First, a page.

Permanent Fitness

The Recyclable SYL Plan

Laird Hamilton SUP

Heading home: Shape of Your Life adviser Laird Hamilton demonstrates stand-up paddle-surfing, an old-school Hawaiian wave-riding technique.     Photo: Kurt Markus

IN MONTH ONE, we told you that the Shape of Your Life program would be driven by periodization: the idea that athletic improvement can be sustainable and efficient only if you strike a balance between stress and recovery in every phase of your training cycle. So each time we pushed you toward your max (think Zone 3 interval workouts), we gave you rest and recovery to let your muscles grow and adapt (i.e. those weekends after Friday interval sessions). The stress hormones released by intense training encouraged muscle and cardiovascular growth; the recovery period allowed them the rest necessary to do so. With this same philosophy in mind, month five will be your hardest yet; you'll max out in week three, slow things down in week four, and then peak for your fitness goal in October.

So what happens after that? Good news: You can back off again—this time for an entire month. But before you drop a grand on a Sony Dream System to satisfy your pent-up couch-potato fantasies, let us qualify. By "back off" we mean active rest. If you've been running throughout the program, give the knees a break and get into the pool for a month of easy swims two or three times a week. Or if your sport is cycling, try trail running, only decrease the intensity (forget intervals) and number of workouts per week. As for the weight room, just one visit a week will do. Perform one set of reps of five to eight exercises that work your major muscle groups. The whole idea is maintenance and fun—leave the heart-rate monitors, stopwatches, and workout calendars in your locker.

There's logic to this brief vacation. Fact is, you can progressively increase your training load only for a limited time before it becomes a physical and mental burden. In small amounts, stress hormones help you move faster and rebuild quicker. But when they begin to accumulate over long periods of intense exercise, they can degrade your immune response and cause the logy, depressionlike symptoms of overtraining. Even elite athletes take time off at some point. Lance Armstrong, for example, doesn't mount his bike for two weeks after the end of the season. He knows he needs a break, and so do you.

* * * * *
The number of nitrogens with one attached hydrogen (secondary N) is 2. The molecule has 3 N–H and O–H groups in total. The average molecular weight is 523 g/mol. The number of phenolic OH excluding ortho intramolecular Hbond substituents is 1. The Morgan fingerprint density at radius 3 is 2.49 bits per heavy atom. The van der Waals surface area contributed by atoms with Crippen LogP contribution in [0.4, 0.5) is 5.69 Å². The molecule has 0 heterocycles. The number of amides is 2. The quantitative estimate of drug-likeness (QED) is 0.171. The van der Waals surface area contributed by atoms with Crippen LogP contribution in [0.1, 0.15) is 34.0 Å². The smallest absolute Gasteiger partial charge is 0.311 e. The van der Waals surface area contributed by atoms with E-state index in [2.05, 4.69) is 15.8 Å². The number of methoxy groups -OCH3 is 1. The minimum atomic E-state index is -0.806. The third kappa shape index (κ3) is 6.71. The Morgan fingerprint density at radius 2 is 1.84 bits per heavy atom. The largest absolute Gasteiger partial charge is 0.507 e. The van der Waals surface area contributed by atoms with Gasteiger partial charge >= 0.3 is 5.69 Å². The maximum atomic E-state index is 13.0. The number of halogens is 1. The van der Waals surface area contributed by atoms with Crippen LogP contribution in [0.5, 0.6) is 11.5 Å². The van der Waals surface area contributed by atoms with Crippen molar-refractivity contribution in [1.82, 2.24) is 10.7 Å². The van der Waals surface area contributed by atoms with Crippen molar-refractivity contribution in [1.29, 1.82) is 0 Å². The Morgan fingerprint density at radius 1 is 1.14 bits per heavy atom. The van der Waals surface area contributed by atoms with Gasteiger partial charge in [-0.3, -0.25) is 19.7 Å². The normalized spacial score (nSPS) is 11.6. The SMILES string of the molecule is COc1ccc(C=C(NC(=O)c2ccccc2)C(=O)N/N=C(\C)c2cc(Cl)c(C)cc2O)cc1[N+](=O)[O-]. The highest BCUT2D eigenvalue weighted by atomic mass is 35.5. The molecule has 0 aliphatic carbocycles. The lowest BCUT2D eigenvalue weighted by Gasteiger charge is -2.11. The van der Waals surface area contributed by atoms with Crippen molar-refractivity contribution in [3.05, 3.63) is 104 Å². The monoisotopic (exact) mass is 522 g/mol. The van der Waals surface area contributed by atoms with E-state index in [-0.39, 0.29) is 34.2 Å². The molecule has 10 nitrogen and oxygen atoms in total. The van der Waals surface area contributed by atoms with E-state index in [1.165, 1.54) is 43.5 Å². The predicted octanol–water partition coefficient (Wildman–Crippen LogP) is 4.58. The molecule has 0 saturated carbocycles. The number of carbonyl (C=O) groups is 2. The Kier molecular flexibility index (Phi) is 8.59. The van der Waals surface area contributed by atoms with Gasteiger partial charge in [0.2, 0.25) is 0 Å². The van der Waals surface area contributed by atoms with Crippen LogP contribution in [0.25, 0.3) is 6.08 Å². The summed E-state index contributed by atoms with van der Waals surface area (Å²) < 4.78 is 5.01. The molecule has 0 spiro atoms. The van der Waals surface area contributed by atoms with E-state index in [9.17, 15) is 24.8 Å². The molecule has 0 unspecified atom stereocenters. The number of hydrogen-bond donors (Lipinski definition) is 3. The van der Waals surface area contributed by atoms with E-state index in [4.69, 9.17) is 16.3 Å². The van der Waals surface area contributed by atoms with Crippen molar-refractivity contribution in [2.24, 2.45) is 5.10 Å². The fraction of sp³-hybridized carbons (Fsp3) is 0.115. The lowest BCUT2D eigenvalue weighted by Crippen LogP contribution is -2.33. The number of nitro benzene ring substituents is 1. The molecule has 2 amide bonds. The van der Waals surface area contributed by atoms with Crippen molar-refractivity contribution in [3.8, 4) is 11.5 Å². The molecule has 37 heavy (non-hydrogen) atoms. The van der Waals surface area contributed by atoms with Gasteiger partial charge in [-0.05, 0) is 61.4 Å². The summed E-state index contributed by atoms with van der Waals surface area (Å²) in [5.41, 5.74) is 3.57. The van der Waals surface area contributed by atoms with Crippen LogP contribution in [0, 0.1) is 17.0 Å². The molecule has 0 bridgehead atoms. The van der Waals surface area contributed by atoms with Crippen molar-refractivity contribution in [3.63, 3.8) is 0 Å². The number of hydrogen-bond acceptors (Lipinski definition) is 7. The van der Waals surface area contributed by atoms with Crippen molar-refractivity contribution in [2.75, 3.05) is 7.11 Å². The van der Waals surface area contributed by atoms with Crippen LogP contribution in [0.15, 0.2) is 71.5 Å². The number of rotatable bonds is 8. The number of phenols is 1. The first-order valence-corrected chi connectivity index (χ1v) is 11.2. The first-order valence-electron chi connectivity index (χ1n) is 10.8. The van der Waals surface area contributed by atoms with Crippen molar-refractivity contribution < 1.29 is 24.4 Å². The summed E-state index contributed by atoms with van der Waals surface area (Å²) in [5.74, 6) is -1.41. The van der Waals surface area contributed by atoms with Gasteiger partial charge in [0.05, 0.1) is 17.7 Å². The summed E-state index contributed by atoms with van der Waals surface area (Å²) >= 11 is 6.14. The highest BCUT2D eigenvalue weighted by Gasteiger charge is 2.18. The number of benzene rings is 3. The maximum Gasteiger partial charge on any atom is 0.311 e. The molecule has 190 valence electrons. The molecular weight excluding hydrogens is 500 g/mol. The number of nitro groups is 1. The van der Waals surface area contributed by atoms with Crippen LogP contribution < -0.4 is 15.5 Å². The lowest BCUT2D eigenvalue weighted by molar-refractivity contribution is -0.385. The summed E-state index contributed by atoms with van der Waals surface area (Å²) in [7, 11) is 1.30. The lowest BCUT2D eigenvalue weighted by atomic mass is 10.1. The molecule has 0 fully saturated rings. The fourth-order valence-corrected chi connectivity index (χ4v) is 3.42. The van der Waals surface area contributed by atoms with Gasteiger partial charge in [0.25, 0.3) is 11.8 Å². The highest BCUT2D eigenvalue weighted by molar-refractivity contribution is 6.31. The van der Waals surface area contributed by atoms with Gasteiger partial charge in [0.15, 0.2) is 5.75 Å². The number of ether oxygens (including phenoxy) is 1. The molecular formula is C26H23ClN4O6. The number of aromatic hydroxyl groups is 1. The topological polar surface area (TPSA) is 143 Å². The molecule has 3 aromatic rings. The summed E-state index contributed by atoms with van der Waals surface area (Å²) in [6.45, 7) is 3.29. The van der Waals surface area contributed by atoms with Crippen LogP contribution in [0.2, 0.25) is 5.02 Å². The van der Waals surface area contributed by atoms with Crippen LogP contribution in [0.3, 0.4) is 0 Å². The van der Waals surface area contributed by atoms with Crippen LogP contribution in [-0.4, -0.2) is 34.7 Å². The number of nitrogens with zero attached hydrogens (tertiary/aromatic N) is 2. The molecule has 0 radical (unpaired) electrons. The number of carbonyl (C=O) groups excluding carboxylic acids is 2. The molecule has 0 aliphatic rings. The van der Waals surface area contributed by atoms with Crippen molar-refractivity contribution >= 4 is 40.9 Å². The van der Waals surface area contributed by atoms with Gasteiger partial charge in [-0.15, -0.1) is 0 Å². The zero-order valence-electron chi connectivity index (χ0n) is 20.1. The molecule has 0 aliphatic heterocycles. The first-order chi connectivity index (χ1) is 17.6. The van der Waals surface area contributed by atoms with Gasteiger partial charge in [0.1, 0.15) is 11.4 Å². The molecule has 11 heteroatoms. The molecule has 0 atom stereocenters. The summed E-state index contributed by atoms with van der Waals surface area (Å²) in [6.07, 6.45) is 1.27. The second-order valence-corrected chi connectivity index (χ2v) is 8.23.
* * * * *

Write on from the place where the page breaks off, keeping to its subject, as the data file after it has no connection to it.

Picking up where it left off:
Next step: Develop a new goal. Just as you did last April or May, conjure up a grand adventure. Want to run your first marathon this spring? Always dreamed of a trekking trip in the Himalayas? You get the idea—a motivational carrot to prod you out of the house during your next push for the peak. And to stay on the safe side, make more than a mental commitment. "Registering and paying for an event that's on your calendar is a good external motivator," says Eric Harr, author of The Portable Personal Trainer. "You're less likely to stray from the program if you know you're going to pay for it on that 14,000-foot peak in three months." It's also a good idea to try a new sport this go-round. "For me it becomes a challenge to do the same stuff over and over," says surf legend and SYL adviser Laird Hamilton. "It's better to find new things that inspire you. Do them for a while, reach a personal goal, and move on to something else."

With a month of active rest under your belt, and a new goal, you can restart the program. However, just as your muscles need to adapt, so should this plan. Stick to the basic periodization guidelines and schedule, but adjust the training to fit your specific needs (see "Be Your Own Boss"). If you're planning a marathon, try increasing the mileage every week of your Monday Zone 2 run based on the marathon mileage charts offered in most running magazines and Web sites. If you're training for an adventure race, try mixing up your events Monday through Friday. The point is to read up on some sport specifics and make the plan work for your individual goal.

And there you have it—five months on, a grand adventure, a month off to keep you fresh, and a new beginning every six months or so. It's a sustainable blueprint designed to let you knock off a life-list adventure at least twice a year. But the ball is in your court now. It's your life; what shape are you going to make it?

More at Outside

Elsewhere on the Web

Comments